Legal Corner: Teacher not prosecuted for possession of indecent images unfairly dismissed

25th Sep 2020
Legal Corner: Teacher not prosecuted for possession of indecent images unfairly dismissed

(Photo credit: 3D Animation Production Company from Pixabay)

The impact of potential criminal activity on one’s employment is often an area where tensions arise — this month, the Employment Appeal Tribunal had to consider that matter in the (anonymized) case of K v L. K was a teacher of 20 years standing with an unblemished record.

In December 2016 his property was raided and computers seized, one of which was found to contain indecent images of children. K and his son (who lived with him) were both arrested. K was charged with a criminal offence in connection with the images, although he denied from the outset that he had downloaded any such images.

K was suspended by his employer whilst the investigation was ongoing, but ultimately a decision was taken not to take any further action against him at that time (or indeed, against his son).

The relevant authorities reserved the right to prosecute the matter in the future, which K was advised usually related to a situation where someone was charged with a further offence, such that this one might also be resurrected.

The school was concerned about what the decision not to pursue the matter meant for them, and so sought to make enquiries – but were not provided with a summary of the evidence, or indeed any other relevant information. K was thereafter invited to an investigation meeting, at which he confirmed that the computer which contained the indecent images belonged to him.

On this basis, he was invited to a disciplinary hearing, to answer the charge that he had been involved in a police investigation into illegal material of indecent child images on a computer found within his home and ‘the relevance of this to his employment as a teacher.’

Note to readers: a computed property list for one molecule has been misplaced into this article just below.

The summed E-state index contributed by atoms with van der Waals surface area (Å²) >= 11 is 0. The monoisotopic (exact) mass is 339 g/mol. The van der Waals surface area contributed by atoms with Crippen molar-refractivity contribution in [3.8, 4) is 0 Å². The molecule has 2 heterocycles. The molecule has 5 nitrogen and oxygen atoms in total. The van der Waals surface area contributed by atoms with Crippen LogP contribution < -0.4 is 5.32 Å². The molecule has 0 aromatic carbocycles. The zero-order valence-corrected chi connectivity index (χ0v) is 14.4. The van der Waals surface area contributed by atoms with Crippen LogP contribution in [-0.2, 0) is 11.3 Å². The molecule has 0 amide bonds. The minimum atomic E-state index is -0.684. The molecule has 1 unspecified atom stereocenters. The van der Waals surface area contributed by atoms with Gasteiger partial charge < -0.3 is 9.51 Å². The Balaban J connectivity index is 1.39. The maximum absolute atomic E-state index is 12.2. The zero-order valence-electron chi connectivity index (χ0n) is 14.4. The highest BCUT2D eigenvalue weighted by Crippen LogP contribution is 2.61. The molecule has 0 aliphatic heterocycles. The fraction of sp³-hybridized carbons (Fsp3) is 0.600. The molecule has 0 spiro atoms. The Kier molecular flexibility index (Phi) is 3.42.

At the disciplinary hearing, he again denied that he had downloaded the images, and stated that he did not know how they had got there. He made clear that he was not the only person with access to the computer, as he shared the house with his son, and his son (and his son’s friends) had access to the computer and could have downloaded the images.

The disciplinary officer concluded that there was insufficient material upon which to conclude that K was responsible for downloading the images.

However, they then decided that dismissal was still appropriate, in circumstances where they could not exclude the possibility of K having been responsible for downloading the indecent images of children and that if it was later shown that K had committed an offence involving indecent images of children, his continued employment would cause the Council serious reputational damage.

K brought a claim in the Employment Tribunal for unfair dismissal. In particular, he argued that it was unfair for his employer to have come to the view that ‘not being able to exclude the possibility’ that he had in fact committed the offence in question was sufficient reason for his dismissal.

He also argued that it was unfair for his employer to have taken into account the potential reputational damage to them when this had not formed part of the charges against him.

His claim failed in the Employment Tribunal, and he was found not to have been unfairly dismissed. However, that view was overturned on appeal. The Employment Appeal Tribunal [EAT] analysed the concept of the burden of proof and the requirement in the

Employment Rights Act that an employer acts reasonably in dismissing an employee. They reiterated that relevant facts needed to be proven on the balance of probabilities (the civil standard of proof).

The EAT, therefore, concluded that it was unreasonable to apply a test that in effect entitled the employer to dismiss unless all doubt as to K’s guilt had been excluded. Where there was insufficient material upon which to conclude that K was responsible, it was unreasonable to conclude that this was sufficient to dismiss.

As regards the second point, the EAT confirmed that it was unreasonable for the school to have taken into account a reason for dismissal which had not formed part of the charge against K.

This case is an important reminder of the clarity required when charges are formulated in disciplinary proceedings. An individual needs to know the case against them in full, and it is not appropriate for the employer to take into account matters which the employee was not given proper notice of.

It is also a clear statement that suspicion and potential misconduct, however serious, cannot be a sufficient reason, of itself, to dismiss. There has to be evidence upon which a reasonable belief can be based.

Safia Tharoo
Barrister, 40 Bedford Row, London

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